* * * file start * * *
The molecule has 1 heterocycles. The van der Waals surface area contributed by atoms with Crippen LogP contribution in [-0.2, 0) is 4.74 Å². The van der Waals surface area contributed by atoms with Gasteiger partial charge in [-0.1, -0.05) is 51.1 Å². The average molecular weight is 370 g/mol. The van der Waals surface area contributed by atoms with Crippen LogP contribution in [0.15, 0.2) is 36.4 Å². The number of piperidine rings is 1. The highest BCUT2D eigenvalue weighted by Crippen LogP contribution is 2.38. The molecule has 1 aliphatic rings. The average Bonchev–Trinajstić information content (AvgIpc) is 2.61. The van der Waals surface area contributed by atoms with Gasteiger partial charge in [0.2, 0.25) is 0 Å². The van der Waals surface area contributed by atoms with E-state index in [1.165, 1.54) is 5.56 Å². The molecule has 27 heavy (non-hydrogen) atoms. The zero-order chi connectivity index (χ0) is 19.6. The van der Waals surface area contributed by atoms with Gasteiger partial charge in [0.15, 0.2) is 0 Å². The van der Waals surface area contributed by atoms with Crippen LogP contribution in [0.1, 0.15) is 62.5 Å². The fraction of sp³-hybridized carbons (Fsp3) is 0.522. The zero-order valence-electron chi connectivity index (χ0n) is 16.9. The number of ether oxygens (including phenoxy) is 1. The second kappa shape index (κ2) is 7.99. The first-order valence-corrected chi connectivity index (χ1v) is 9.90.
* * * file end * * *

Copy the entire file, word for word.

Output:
The molecule has 1 heterocycles. The van der Waals surface area contributed by atoms with Crippen LogP contribution in [-0.2, 0) is 4.74 Å². The van der Waals surface area contributed by atoms with Gasteiger partial charge in [-0.1, -0.05) is 51.1 Å². The average molecular weight is 370 g/mol. The van der Waals surface area contributed by atoms with Crippen LogP contribution in [0.15, 0.2) is 36.4 Å². The number of piperidine rings is 1. The highest BCUT2D eigenvalue weighted by Crippen LogP contribution is 2.38. The molecule has 1 aliphatic rings. The average Bonchev–Trinajstić information content (AvgIpc) is 2.61. The van der Waals surface area contributed by atoms with Gasteiger partial charge in [0.2, 0.25) is 0 Å². The van der Waals surface area contributed by atoms with E-state index in [1.165, 1.54) is 5.56 Å². The molecule has 27 heavy (non-hydrogen) atoms. The zero-order chi connectivity index (χ0) is 19.6. The van der Waals surface area contributed by atoms with Gasteiger partial charge in [0.15, 0.2) is 0 Å². The van der Waals surface area contributed by atoms with Crippen LogP contribution in [0.1, 0.15) is 62.5 Å². The fraction of sp³-hybridized carbons (Fsp3) is 0.522. The zero-order valence-electron chi connectivity index (χ0n) is 16.9. The number of ether oxygens (including phenoxy) is 1. The second kappa shape index (κ2) is 7.99. The first-order valence-corrected chi connectivity index (χ1v) is 9.90.